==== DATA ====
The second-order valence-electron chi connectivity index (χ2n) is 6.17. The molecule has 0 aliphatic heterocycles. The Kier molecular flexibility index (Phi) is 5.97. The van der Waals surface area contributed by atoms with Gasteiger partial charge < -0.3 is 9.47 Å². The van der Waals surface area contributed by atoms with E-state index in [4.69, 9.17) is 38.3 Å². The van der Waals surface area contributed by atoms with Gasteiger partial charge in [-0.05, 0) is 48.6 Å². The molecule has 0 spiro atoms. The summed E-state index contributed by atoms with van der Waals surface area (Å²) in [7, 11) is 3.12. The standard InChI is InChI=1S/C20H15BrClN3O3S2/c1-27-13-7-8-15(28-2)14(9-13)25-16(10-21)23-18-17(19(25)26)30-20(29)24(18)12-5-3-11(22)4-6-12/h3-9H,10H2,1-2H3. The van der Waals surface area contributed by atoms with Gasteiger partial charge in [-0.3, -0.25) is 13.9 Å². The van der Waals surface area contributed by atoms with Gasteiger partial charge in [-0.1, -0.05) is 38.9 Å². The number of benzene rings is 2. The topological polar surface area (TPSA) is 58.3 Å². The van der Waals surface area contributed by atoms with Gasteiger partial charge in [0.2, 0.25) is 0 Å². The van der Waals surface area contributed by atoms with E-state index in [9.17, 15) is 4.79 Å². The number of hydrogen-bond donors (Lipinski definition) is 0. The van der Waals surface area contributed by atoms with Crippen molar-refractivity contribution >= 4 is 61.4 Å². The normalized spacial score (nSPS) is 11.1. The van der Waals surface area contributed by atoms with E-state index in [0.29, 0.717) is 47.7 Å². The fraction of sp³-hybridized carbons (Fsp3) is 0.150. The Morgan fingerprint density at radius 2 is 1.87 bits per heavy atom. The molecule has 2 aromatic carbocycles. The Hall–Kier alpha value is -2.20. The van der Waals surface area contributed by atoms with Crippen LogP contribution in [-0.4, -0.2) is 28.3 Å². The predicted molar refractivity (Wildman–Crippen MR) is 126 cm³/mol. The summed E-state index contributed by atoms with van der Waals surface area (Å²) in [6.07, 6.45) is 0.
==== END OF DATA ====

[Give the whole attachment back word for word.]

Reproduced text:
The second-order valence-electron chi connectivity index (χ2n) is 6.17. The molecule has 0 aliphatic heterocycles. The Kier molecular flexibility index (Phi) is 5.97. The van der Waals surface area contributed by atoms with Gasteiger partial charge < -0.3 is 9.47 Å². The van der Waals surface area contributed by atoms with E-state index in [4.69, 9.17) is 38.3 Å². The van der Waals surface area contributed by atoms with Gasteiger partial charge in [-0.05, 0) is 48.6 Å². The molecule has 0 spiro atoms. The summed E-state index contributed by atoms with van der Waals surface area (Å²) in [7, 11) is 3.12. The standard InChI is InChI=1S/C20H15BrClN3O3S2/c1-27-13-7-8-15(28-2)14(9-13)25-16(10-21)23-18-17(19(25)26)30-20(29)24(18)12-5-3-11(22)4-6-12/h3-9H,10H2,1-2H3. The van der Waals surface area contributed by atoms with Gasteiger partial charge in [-0.3, -0.25) is 13.9 Å². The van der Waals surface area contributed by atoms with Gasteiger partial charge in [-0.1, -0.05) is 38.9 Å². The number of benzene rings is 2. The topological polar surface area (TPSA) is 58.3 Å². The van der Waals surface area contributed by atoms with Gasteiger partial charge in [0.2, 0.25) is 0 Å². The van der Waals surface area contributed by atoms with E-state index in [9.17, 15) is 4.79 Å². The number of hydrogen-bond donors (Lipinski definition) is 0. The van der Waals surface area contributed by atoms with Crippen molar-refractivity contribution >= 4 is 61.4 Å². The normalized spacial score (nSPS) is 11.1. The van der Waals surface area contributed by atoms with E-state index in [0.29, 0.717) is 47.7 Å². The fraction of sp³-hybridized carbons (Fsp3) is 0.150. The Morgan fingerprint density at radius 2 is 1.87 bits per heavy atom. The molecule has 2 aromatic carbocycles. The Hall–Kier alpha value is -2.20. The van der Waals surface area contributed by atoms with Crippen LogP contribution in [-0.4, -0.2) is 28.3 Å². The predicted molar refractivity (Wildman–Crippen MR) is 126 cm³/mol. The summed E-state index contributed by atoms with van der Waals surface area (Å²) in [6.07, 6.45) is 0.